Some say the best writing is that what comes out of the passionate pursuits of the writer. Things you are really enthusiastic about. Historical figures are one of my favorite things to read and totally geek out about, so I will share this passion with you. In this edition you will learn about this lady who lived in and ruled England many years ago and by all means, should’ve had an awesome life, but didn’t: Mary I of England
A lot of people ask me how I ended up in Belgium, wondering why I would choose the sunny and warm weather of my Colombian hometown over the rainy grey skies of this tiny European country. Most people outside of Europe know very little about Belgium, often confusing it with “Brussels” (not a country) or its more popular neighbors France and the Netherlands. If you want to learn some facts about Belgium this is not the right post for you. You will learn more about Belgium by reading, but this is a far more interesting post, of what it’s like to live here.
We are always talking about cities: the top 20 best cities to live in, the top 10 coolest cities… etc… but, what about those conglomerations of similar lifestyles that come together to form a neighborhood, district, arrondesement, or whatever they call it in your city? Let’s go on a tour around some of the most defining, trend-setting, urban shapping districts/neighborhoods/zones of some cities all around and that you really need to visit.
As a movie buff, I had to visit this exhibit at the Victoria & Albert Museum in London: “Stretching across three rooms and featuring more than 100 exhibits, Hollywood Costume reveals the painstaking work behind some of cinema’s most iconic costume designs.” Not only do you get to see the original costumes worn by characters such as Indiana Jones, Darth Vader, and Dorothy (from the Wizard of Oz), but you get to understand some of the careful design of these pieces in a why they convey the true nature of a character. Thinking costume design is just about good tailoring is a big misconception about this craft. Nowadays most costume designers transcend the art of simple fabric, needle, and thread and have to approach the challenges new technologies like CGI and motion capture.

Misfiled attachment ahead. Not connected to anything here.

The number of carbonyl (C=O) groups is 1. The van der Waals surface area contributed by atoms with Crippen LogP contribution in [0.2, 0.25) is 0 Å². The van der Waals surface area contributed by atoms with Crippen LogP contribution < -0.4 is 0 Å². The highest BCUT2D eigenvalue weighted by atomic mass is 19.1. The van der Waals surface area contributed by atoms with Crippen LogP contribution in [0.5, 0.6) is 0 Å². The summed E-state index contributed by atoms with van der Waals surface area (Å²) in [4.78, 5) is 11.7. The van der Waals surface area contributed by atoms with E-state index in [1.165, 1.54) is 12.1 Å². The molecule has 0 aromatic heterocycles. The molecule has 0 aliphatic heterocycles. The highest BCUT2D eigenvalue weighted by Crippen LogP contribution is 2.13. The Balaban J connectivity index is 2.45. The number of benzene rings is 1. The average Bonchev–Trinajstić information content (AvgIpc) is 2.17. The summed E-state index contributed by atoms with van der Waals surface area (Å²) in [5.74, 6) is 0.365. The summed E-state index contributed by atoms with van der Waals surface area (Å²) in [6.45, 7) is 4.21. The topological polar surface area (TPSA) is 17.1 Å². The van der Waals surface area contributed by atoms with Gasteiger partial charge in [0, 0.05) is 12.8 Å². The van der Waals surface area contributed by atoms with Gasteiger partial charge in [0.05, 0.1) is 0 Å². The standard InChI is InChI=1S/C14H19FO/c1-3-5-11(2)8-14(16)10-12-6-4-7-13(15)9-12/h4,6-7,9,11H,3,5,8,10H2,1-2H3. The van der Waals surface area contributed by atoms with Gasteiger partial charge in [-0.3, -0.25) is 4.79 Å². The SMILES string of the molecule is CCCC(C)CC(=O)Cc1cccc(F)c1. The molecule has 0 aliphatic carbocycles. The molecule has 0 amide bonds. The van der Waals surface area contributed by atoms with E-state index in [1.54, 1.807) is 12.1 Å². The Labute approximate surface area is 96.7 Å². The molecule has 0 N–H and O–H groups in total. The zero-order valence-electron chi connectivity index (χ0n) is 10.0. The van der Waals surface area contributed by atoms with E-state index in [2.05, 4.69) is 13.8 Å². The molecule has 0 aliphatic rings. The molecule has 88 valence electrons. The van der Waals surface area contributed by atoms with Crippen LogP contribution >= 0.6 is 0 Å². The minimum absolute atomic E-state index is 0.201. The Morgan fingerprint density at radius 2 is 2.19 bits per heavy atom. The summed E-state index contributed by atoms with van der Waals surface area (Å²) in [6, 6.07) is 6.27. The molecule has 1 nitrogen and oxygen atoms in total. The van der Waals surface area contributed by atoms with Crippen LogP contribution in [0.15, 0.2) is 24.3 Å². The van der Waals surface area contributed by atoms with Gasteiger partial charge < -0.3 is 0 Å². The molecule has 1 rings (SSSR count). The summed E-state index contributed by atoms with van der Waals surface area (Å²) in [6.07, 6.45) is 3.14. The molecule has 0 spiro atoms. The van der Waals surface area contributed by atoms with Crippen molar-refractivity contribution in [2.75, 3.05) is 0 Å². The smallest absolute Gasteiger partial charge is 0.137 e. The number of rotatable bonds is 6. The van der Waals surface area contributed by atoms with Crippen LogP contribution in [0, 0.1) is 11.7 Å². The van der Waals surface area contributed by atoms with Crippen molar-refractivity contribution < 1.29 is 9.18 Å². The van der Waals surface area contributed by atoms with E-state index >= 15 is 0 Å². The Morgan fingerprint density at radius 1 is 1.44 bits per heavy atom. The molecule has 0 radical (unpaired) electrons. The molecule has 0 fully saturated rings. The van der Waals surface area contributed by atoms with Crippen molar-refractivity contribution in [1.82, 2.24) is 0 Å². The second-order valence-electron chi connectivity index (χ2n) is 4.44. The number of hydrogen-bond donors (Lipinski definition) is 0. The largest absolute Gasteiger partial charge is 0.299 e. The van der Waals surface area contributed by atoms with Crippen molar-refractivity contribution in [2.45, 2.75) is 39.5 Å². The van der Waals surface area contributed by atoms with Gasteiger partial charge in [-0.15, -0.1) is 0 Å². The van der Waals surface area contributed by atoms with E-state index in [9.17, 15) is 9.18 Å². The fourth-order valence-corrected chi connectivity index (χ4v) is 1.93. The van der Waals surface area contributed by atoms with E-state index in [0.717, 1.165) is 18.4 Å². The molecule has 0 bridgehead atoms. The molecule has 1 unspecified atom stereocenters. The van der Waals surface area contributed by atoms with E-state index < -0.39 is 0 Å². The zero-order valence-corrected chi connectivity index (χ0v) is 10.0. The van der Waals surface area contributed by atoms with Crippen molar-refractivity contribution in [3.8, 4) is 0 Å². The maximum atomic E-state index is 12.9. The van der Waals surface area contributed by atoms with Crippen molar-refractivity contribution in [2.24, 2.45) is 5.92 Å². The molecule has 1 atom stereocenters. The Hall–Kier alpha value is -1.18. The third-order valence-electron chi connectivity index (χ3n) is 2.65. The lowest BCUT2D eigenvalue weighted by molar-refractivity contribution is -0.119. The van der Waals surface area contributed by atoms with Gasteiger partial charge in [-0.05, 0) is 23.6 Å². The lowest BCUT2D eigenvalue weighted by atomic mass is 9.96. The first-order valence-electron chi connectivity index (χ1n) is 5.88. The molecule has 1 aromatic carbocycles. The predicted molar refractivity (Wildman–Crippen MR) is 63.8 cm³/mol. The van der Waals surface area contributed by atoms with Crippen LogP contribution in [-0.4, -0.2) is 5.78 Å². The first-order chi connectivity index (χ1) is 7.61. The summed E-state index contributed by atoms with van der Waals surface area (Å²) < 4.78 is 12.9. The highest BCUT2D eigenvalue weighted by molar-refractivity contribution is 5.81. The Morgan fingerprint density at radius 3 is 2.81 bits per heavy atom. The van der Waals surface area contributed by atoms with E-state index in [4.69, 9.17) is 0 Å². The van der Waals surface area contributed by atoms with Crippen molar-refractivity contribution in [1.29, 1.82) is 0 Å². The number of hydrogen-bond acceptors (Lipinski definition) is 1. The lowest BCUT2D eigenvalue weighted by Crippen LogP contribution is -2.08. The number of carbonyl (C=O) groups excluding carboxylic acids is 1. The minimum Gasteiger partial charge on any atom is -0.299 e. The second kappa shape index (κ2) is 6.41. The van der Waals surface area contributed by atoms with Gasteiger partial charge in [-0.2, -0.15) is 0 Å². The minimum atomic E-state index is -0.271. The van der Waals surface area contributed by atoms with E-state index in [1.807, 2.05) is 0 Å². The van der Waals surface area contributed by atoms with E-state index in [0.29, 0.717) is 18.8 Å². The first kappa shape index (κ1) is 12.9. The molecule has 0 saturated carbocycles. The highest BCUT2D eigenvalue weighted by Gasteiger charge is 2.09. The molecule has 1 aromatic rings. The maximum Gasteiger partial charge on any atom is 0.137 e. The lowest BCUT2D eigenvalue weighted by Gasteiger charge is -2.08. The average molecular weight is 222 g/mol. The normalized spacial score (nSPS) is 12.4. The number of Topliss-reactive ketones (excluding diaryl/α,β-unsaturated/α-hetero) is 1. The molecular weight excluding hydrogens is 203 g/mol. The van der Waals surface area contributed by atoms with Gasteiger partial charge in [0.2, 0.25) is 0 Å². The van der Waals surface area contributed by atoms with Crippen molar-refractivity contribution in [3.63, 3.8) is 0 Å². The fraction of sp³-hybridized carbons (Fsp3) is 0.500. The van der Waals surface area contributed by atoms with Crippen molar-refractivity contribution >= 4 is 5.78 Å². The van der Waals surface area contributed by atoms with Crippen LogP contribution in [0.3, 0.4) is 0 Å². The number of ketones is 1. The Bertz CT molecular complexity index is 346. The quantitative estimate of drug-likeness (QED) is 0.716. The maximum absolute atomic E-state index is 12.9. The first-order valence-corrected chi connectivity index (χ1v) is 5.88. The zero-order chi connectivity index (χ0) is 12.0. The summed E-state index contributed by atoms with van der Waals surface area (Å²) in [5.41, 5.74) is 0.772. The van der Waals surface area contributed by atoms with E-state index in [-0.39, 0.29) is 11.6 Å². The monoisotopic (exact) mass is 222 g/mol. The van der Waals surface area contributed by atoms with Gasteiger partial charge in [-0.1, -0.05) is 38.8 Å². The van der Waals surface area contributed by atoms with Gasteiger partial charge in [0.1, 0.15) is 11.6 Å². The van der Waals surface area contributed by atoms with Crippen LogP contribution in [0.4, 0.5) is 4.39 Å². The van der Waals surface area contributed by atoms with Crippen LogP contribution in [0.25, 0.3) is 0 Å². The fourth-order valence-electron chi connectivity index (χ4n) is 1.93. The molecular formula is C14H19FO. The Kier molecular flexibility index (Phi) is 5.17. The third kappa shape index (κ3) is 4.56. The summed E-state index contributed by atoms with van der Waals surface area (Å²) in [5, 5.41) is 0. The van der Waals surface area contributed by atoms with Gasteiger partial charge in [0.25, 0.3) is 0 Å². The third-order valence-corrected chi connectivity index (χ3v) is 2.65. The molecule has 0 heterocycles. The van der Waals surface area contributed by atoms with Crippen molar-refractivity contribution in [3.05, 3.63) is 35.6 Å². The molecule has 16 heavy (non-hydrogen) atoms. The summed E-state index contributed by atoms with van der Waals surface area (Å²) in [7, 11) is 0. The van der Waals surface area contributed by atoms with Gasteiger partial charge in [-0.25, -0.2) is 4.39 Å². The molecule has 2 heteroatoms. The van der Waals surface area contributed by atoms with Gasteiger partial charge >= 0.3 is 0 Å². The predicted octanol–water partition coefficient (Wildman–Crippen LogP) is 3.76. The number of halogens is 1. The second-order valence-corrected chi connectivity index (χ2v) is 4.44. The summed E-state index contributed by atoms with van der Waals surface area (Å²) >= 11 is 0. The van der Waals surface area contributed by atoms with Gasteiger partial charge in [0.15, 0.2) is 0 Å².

Learn more after the jump and how you can get a taste of this exhibit!
It is a good day in Brussels today. The sun is shining, there is a mild cooling breeze and there are a lot of cocktail booths in the streets. Woohoo! Turns out today is the Summer Festival; there are a couple of stages where bands are playing, food, drinks. But that is not why I was there. My plan was a bit more of a sofisticated affair: a visit to the Royal Palace of Brussels. I had never been there before in my 7 years in Belgium (4 of them living in Brussels), so a visit was due. Here are some shots of the palace in question, for my non Belgian residents
Have you ever wondered why some museums prohibit the use of flash? Are they being a*holes about it or is there a legitimate reason for this? I found a perfectly good explanation for this online:
“The flash on your camera generates a small amount of ultra-violet (UV) light. The UV light is a powerful oxidizer that bleaches color out of many materials that are on exhibit (cloth, paint, wood and paper) if given enough exposure time. Electronic flash is essentially the equivalent of sunlight and thus can have the same harmful effect on historic artifacts if used by enough of our visitors.”
This information is courtesy of the US National Park Service website
What do you think? Solid good reason?
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